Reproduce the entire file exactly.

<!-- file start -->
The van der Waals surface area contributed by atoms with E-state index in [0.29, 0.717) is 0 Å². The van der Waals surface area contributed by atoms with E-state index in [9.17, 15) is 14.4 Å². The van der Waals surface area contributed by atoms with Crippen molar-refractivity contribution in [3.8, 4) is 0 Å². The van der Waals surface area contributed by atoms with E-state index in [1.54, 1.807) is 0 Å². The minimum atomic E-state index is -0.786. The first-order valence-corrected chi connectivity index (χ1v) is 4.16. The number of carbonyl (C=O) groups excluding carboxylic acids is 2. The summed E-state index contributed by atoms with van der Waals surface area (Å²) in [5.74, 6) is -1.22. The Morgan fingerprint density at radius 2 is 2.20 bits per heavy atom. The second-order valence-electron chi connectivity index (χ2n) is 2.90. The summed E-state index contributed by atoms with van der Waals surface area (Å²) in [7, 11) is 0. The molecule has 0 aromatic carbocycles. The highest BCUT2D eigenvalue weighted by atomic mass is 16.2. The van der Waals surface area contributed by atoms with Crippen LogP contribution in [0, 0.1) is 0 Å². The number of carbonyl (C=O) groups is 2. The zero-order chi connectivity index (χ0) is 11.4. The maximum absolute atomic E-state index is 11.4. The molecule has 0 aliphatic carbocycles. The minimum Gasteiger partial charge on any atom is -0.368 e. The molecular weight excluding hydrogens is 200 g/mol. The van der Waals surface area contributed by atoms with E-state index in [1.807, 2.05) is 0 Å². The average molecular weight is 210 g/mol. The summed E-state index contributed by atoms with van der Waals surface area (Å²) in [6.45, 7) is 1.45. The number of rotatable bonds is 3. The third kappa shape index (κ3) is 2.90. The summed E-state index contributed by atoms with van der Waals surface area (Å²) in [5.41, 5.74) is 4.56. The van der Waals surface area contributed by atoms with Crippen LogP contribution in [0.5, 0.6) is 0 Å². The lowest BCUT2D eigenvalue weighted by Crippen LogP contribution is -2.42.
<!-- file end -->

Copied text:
The van der Waals surface area contributed by atoms with E-state index in [0.29, 0.717) is 0 Å². The van der Waals surface area contributed by atoms with E-state index in [9.17, 15) is 14.4 Å². The van der Waals surface area contributed by atoms with Crippen molar-refractivity contribution in [3.8, 4) is 0 Å². The van der Waals surface area contributed by atoms with E-state index in [1.54, 1.807) is 0 Å². The minimum atomic E-state index is -0.786. The first-order valence-corrected chi connectivity index (χ1v) is 4.16. The number of carbonyl (C=O) groups excluding carboxylic acids is 2. The summed E-state index contributed by atoms with van der Waals surface area (Å²) in [5.74, 6) is -1.22. The Morgan fingerprint density at radius 2 is 2.20 bits per heavy atom. The second-order valence-electron chi connectivity index (χ2n) is 2.90. The summed E-state index contributed by atoms with van der Waals surface area (Å²) in [7, 11) is 0. The molecule has 0 aromatic carbocycles. The highest BCUT2D eigenvalue weighted by atomic mass is 16.2. The van der Waals surface area contributed by atoms with Crippen LogP contribution in [0, 0.1) is 0 Å². The number of carbonyl (C=O) groups is 2. The zero-order chi connectivity index (χ0) is 11.4. The maximum absolute atomic E-state index is 11.4. The molecule has 0 aliphatic carbocycles. The minimum Gasteiger partial charge on any atom is -0.368 e. The molecular weight excluding hydrogens is 200 g/mol. The van der Waals surface area contributed by atoms with E-state index in [1.807, 2.05) is 0 Å². The average molecular weight is 210 g/mol. The summed E-state index contributed by atoms with van der Waals surface area (Å²) in [6.45, 7) is 1.45. The number of rotatable bonds is 3. The third kappa shape index (κ3) is 2.90. The summed E-state index contributed by atoms with van der Waals surface area (Å²) in [5.41, 5.74) is 4.56. The van der Waals surface area contributed by atoms with Crippen LogP contribution in [0.5, 0.6) is 0 Å². The lowest BCUT2D eigenvalue weighted by Crippen LogP contribution is -2.42.